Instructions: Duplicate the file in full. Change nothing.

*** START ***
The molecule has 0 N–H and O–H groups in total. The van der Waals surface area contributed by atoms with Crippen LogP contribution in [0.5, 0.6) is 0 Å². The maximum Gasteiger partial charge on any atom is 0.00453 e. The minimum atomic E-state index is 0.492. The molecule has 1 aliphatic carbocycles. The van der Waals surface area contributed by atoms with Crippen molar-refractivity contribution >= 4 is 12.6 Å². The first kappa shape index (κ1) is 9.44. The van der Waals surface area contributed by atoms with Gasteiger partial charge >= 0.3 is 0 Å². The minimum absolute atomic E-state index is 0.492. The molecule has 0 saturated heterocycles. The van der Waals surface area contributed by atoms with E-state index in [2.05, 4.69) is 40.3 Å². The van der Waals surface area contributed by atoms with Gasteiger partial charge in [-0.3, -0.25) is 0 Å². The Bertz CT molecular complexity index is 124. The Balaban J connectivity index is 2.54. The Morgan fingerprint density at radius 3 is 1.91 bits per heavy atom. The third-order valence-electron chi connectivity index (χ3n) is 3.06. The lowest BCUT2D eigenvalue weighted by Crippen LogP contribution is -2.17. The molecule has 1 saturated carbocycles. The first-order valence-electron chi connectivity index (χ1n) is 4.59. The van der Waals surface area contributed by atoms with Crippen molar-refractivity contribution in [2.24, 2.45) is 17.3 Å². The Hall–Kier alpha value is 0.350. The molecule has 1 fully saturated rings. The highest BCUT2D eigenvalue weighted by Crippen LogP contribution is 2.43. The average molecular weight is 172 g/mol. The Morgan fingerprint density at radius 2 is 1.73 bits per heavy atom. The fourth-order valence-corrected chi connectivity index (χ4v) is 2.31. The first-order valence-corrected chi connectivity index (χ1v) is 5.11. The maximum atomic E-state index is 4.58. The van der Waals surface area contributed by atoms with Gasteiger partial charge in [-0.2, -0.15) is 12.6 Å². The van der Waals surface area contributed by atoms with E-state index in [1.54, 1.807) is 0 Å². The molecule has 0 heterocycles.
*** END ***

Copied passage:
The molecule has 0 N–H and O–H groups in total. The van der Waals surface area contributed by atoms with Crippen LogP contribution in [0.5, 0.6) is 0 Å². The maximum Gasteiger partial charge on any atom is 0.00453 e. The minimum atomic E-state index is 0.492. The molecule has 1 aliphatic carbocycles. The van der Waals surface area contributed by atoms with Crippen molar-refractivity contribution >= 4 is 12.6 Å². The first kappa shape index (κ1) is 9.44. The van der Waals surface area contributed by atoms with Gasteiger partial charge >= 0.3 is 0 Å². The minimum absolute atomic E-state index is 0.492. The molecule has 0 saturated heterocycles. The van der Waals surface area contributed by atoms with E-state index in [2.05, 4.69) is 40.3 Å². The van der Waals surface area contributed by atoms with Gasteiger partial charge in [-0.3, -0.25) is 0 Å². The Bertz CT molecular complexity index is 124. The Balaban J connectivity index is 2.54. The Morgan fingerprint density at radius 3 is 1.91 bits per heavy atom. The third-order valence-electron chi connectivity index (χ3n) is 3.06. The lowest BCUT2D eigenvalue weighted by Crippen LogP contribution is -2.17. The molecule has 1 saturated carbocycles. The first-order valence-electron chi connectivity index (χ1n) is 4.59. The van der Waals surface area contributed by atoms with Crippen molar-refractivity contribution in [2.24, 2.45) is 17.3 Å². The Hall–Kier alpha value is 0.350. The molecule has 1 fully saturated rings. The highest BCUT2D eigenvalue weighted by Crippen LogP contribution is 2.43. The average molecular weight is 172 g/mol. The Morgan fingerprint density at radius 2 is 1.73 bits per heavy atom. The fourth-order valence-corrected chi connectivity index (χ4v) is 2.31. The first-order valence-corrected chi connectivity index (χ1v) is 5.11. The maximum atomic E-state index is 4.58. The van der Waals surface area contributed by atoms with Gasteiger partial charge in [-0.2, -0.15) is 12.6 Å². The van der Waals surface area contributed by atoms with E-state index in [1.54, 1.807) is 0 Å². The molecule has 0 heterocycles.